They are joined by Feigi Greenberg, 28, who belongs to the Hasidic sector. She is a business administration and psychology graduate and works in the field of human resources and recruitment. Adina Ruhamkin, a single parent and an education professional, has chosen to remain behind the scenes and is working vigorously to voice the needs of single-parent families in the city.
Women and children first?
In accordance with its name, the new list's platform focuses mainly on the needs of families in the city, centering on mothers, children and youth.
"The other candidates want to work in favor of the city's female residents too," Chernovitzky says, "but the bottom line is that women will always do the best for women and the best for children. They are simply familiar with these needs up close and understand them.
"There are many issues on the agenda, like setting up employment centers in the city for women and men, as well as helping improve employment conditions, handling cases of violation of workers' rights in educational institutions and other workplaces in the city. It is precisely in a religious and haredi city that there should be female council members who can be approached by the city's women on sensitive issues when they need help from the municipality."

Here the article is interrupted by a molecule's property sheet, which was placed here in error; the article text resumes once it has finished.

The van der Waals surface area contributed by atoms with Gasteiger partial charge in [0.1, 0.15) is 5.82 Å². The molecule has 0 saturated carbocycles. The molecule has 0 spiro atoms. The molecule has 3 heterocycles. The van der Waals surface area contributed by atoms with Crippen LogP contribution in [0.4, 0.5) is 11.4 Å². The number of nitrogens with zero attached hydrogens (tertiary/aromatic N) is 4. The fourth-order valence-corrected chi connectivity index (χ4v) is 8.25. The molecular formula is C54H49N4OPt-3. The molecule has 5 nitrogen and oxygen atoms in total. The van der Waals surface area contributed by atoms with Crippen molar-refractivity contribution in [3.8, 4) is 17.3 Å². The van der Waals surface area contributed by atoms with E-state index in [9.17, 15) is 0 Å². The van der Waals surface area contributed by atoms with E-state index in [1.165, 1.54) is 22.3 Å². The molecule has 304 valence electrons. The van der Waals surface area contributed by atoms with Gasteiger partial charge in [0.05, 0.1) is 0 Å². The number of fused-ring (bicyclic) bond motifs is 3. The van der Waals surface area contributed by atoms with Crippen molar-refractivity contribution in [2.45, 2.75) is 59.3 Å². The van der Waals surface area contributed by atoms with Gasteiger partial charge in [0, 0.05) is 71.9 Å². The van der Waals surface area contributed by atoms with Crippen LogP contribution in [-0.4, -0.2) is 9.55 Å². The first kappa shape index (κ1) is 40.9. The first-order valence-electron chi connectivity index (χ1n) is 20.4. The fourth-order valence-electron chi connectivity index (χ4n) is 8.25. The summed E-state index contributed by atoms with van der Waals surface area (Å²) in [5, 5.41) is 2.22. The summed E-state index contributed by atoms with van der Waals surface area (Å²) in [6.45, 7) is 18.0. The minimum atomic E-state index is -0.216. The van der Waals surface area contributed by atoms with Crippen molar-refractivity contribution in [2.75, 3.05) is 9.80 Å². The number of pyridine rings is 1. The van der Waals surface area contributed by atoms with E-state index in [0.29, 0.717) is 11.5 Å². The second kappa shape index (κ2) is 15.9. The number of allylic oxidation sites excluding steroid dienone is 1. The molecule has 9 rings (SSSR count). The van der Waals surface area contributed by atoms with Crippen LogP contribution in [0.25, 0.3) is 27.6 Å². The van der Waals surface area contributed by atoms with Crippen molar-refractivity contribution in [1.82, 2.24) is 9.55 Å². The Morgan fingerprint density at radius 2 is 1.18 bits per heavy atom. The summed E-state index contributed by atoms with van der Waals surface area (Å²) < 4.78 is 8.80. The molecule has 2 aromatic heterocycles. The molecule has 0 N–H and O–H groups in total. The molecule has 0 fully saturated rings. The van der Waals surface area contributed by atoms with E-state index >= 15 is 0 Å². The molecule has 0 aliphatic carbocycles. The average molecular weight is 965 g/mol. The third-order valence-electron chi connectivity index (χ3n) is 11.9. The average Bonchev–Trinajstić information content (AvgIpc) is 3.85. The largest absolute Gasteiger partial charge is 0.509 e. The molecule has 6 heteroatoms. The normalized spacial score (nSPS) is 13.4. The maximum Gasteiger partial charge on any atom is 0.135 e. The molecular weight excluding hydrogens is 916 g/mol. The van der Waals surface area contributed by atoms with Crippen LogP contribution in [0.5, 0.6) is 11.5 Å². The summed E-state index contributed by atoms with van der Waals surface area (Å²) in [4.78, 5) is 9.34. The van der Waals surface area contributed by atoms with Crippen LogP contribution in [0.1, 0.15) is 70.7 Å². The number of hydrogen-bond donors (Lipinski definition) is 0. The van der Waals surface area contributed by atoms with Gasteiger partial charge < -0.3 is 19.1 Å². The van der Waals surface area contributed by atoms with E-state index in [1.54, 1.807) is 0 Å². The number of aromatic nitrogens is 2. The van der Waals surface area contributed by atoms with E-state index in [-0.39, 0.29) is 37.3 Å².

According to Chernovitzky, there are other sectors whose voice is not heard in the haredi city: "The local youth, some of whom encounters difficulties; single mothers; older parents who come to live next to their children. Here too the city's women have a clear advantage, being much more familiar with the issue.
"The bottom line is that the municipality is the daily life: Income and expenses, education, welfare, transportation, leisure, culture, cleanliness, employment. In all these issues there is a clear shortage of the feminine and motherly aspect, and we are here to fix that.
"We are not working for a certain community, a specific synagogue or a certain educational institution. The communal diversity within the list was very important to us."
Despite the optimism conveyed by the list's leader and candidates, they are still in for a tough battle ahead of the long awaited target, as the haredi street is not used to female public figures. Until then, they have no intention of letting anyone drag them to a smear campaign and negative messages.
"We choose to convey good energies and positive deeds," one of the list's members says. "The result," she promise, "will come at the end of the road, with God's help, and will be expressed in the ballots."